What do contract provisions limiting liability and damages really mean?
- February 27th, 2013
- Wendy Carlisle
- Comments Off on What do contract provisions limiting liability and damages really mean?
Those of you who deal with end-users of alarm products have contracts with your customers that contain provisions limiting your company’s liability and limiting the damages recoverable from your company. But what do those contract provisions really mean?
Here is an example of a contract provision limiting liability:
Customer agrees that Company is not liable for any loss, damage, injury or other consequences arising from the services we perform or the systems we provide or the performance of the Company’s duties under this agreement.
Hand-in-hand with the limitation of liability provision, alarm contracts usually contain a limitation of damages provision. Here is an example of a contract provision limiting damages:
If any liability is imposed on Company, it will be limited to six times the monitoring charge provided in this agreement or five hundred dollars ($500.00), whichever is more.
This language is pretty self-explanatory—if the company is held liable for negligence, it agrees to pay the greater of $500 or six times the monitoring charge.
Importantly, these provisions do not mean the company cannot be held liable for anything it does or that any damages will necessarily be limited. Rather, courts interpret these provision to mean that the company will not be liable and damages will be limited if it is negligent, which is legally defined as the failure to act with reasonable care, or as an ordinary prudent person would act under the circumstances.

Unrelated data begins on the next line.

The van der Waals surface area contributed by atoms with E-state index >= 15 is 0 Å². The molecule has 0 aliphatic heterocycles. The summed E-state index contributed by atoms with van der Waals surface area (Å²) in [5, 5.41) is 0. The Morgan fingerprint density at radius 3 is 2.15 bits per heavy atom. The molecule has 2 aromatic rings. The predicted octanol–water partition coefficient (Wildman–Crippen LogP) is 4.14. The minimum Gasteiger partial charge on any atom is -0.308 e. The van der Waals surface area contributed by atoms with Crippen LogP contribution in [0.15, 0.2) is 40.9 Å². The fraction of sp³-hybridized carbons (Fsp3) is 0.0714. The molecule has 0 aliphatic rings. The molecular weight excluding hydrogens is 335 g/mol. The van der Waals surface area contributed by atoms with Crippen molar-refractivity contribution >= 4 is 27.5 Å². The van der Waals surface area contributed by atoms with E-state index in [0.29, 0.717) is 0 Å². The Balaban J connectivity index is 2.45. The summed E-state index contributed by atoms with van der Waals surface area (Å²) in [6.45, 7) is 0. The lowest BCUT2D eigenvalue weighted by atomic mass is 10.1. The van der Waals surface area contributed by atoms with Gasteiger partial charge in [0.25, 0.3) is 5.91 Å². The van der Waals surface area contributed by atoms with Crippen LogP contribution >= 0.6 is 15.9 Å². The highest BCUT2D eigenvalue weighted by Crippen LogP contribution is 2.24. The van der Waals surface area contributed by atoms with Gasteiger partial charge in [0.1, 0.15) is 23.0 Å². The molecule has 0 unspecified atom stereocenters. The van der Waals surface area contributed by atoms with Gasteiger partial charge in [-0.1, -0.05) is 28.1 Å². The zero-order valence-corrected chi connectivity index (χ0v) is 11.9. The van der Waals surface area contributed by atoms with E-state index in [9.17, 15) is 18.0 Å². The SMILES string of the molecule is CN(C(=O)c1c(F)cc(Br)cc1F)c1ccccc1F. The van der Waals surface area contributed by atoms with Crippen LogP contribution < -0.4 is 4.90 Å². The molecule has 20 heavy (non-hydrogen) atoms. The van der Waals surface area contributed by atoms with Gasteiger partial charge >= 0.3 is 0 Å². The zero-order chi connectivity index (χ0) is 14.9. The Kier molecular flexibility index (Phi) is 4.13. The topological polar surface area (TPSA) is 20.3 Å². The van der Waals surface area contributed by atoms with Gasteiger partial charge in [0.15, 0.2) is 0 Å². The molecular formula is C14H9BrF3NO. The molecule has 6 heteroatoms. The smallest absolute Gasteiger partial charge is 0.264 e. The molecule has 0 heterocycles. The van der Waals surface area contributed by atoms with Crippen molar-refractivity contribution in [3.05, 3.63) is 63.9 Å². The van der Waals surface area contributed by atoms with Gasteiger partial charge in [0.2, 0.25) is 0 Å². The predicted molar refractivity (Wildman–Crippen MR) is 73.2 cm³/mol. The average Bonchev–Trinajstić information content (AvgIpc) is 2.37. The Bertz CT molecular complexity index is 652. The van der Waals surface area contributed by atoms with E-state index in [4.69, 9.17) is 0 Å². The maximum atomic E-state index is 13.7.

Courts have held that the company will still be liable for willful acts, and in some jurisdictions gross negligence. This conduct is typically defined as a reckless disregard for the safety or property of another, or not paying any attention to the consequences or using no care at all. Courts have determined it is against public policy to exculpate yourself from these types of actions.
As a result, these contract provisions might deter a lot of otherwise frivolous lawsuits, but it is not an absolute shield. And whether conduct is negligent versus willful or grossly negligent is often litigated.
In court decisions the distinction between what is negligence and what is willful or gross negligence can be as clear as mud. Here are some examples from alarm cases where conduct was found to be merely negligent, meaning the company was not liable under its contract provision:
- • Alarm company employee ignored burglary signals, believing it was an equipment malfunction.
- Alarm company received panic signal and gave police the wrong business name, causing police to be unable to find the business where an employee had been shot.
- Alarm company called the wrong fire department and failed to give directions to home.
Unfortunately, however, there are numerous examples of similar conduct where the court deemed it to be willful or grossly negligent. In the end, whether conduct is deemed negligent versus willful or grossly negligent depends on the specific facts involved, including whether the employee acted reasonably and diligently, and whether the employee followed company policy and procedure, and any applicable laws.